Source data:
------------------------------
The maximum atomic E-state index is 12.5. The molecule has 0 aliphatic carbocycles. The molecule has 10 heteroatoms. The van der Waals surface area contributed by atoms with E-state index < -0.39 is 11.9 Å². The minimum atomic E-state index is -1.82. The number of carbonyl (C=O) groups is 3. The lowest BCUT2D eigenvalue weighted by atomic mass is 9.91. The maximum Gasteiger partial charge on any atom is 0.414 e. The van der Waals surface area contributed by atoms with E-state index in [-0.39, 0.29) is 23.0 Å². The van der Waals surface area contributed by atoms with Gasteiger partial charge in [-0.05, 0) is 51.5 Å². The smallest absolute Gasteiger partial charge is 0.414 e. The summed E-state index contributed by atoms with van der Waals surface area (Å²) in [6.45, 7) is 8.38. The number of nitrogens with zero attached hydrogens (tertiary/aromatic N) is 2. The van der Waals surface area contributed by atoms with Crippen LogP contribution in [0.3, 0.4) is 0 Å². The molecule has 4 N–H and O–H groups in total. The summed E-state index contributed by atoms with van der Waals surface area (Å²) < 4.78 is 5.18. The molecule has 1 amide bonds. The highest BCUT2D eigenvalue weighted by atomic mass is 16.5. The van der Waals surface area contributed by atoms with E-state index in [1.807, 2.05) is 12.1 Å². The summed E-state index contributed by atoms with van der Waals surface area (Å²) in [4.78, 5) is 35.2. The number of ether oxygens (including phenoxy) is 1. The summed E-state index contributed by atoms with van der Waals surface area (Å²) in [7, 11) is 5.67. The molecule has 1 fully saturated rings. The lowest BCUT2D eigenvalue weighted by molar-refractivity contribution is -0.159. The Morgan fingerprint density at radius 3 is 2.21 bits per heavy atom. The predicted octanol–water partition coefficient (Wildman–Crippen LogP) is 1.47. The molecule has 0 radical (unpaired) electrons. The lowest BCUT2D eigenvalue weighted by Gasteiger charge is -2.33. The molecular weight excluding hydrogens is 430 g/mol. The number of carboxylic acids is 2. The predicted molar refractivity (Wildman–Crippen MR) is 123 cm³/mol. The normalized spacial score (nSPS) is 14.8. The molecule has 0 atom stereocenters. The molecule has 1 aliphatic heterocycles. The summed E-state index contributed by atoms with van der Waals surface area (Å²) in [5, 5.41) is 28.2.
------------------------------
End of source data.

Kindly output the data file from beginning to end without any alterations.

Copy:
The maximum atomic E-state index is 12.5. The molecule has 0 aliphatic carbocycles. The molecule has 10 heteroatoms. The van der Waals surface area contributed by atoms with E-state index < -0.39 is 11.9 Å². The minimum atomic E-state index is -1.82. The number of carbonyl (C=O) groups is 3. The lowest BCUT2D eigenvalue weighted by atomic mass is 9.91. The maximum Gasteiger partial charge on any atom is 0.414 e. The van der Waals surface area contributed by atoms with E-state index in [-0.39, 0.29) is 23.0 Å². The van der Waals surface area contributed by atoms with Gasteiger partial charge in [-0.05, 0) is 51.5 Å². The smallest absolute Gasteiger partial charge is 0.414 e. The summed E-state index contributed by atoms with van der Waals surface area (Å²) in [6.45, 7) is 8.38. The number of nitrogens with zero attached hydrogens (tertiary/aromatic N) is 2. The van der Waals surface area contributed by atoms with Crippen LogP contribution in [0.3, 0.4) is 0 Å². The molecule has 4 N–H and O–H groups in total. The summed E-state index contributed by atoms with van der Waals surface area (Å²) < 4.78 is 5.18. The molecule has 1 amide bonds. The highest BCUT2D eigenvalue weighted by atomic mass is 16.5. The van der Waals surface area contributed by atoms with E-state index in [1.807, 2.05) is 12.1 Å². The summed E-state index contributed by atoms with van der Waals surface area (Å²) in [4.78, 5) is 35.2. The number of ether oxygens (including phenoxy) is 1. The summed E-state index contributed by atoms with van der Waals surface area (Å²) in [7, 11) is 5.67. The molecule has 1 fully saturated rings. The lowest BCUT2D eigenvalue weighted by molar-refractivity contribution is -0.159. The Morgan fingerprint density at radius 3 is 2.21 bits per heavy atom. The predicted octanol–water partition coefficient (Wildman–Crippen LogP) is 1.47. The molecule has 0 radical (unpaired) electrons. The lowest BCUT2D eigenvalue weighted by Gasteiger charge is -2.33. The molecular weight excluding hydrogens is 430 g/mol. The number of carboxylic acids is 2. The predicted molar refractivity (Wildman–Crippen MR) is 123 cm³/mol. The normalized spacial score (nSPS) is 14.8. The molecule has 0 atom stereocenters. The molecule has 1 aliphatic heterocycles. The summed E-state index contributed by atoms with van der Waals surface area (Å²) in [5, 5.41) is 28.2.